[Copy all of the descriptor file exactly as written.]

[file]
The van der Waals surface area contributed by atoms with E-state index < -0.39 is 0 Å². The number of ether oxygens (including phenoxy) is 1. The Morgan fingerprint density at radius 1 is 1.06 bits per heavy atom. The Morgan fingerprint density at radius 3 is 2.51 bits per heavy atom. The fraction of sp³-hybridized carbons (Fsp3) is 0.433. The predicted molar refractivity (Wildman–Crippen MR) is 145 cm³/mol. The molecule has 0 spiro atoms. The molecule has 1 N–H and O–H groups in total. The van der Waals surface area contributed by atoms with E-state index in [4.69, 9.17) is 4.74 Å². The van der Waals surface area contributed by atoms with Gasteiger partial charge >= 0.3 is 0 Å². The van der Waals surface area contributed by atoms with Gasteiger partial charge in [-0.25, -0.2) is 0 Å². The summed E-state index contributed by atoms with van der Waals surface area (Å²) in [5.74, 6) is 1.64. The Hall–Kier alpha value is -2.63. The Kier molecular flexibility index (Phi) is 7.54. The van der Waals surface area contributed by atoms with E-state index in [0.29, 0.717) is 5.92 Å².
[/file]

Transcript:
The van der Waals surface area contributed by atoms with E-state index < -0.39 is 0 Å². The number of ether oxygens (including phenoxy) is 1. The Morgan fingerprint density at radius 1 is 1.06 bits per heavy atom. The Morgan fingerprint density at radius 3 is 2.51 bits per heavy atom. The fraction of sp³-hybridized carbons (Fsp3) is 0.433. The predicted molar refractivity (Wildman–Crippen MR) is 145 cm³/mol. The molecule has 0 spiro atoms. The molecule has 1 N–H and O–H groups in total. The van der Waals surface area contributed by atoms with E-state index in [4.69, 9.17) is 4.74 Å². The van der Waals surface area contributed by atoms with Gasteiger partial charge >= 0.3 is 0 Å². The van der Waals surface area contributed by atoms with Gasteiger partial charge in [-0.25, -0.2) is 0 Å². The summed E-state index contributed by atoms with van der Waals surface area (Å²) in [5.74, 6) is 1.64. The Hall–Kier alpha value is -2.63. The Kier molecular flexibility index (Phi) is 7.54. The van der Waals surface area contributed by atoms with E-state index in [0.29, 0.717) is 5.92 Å².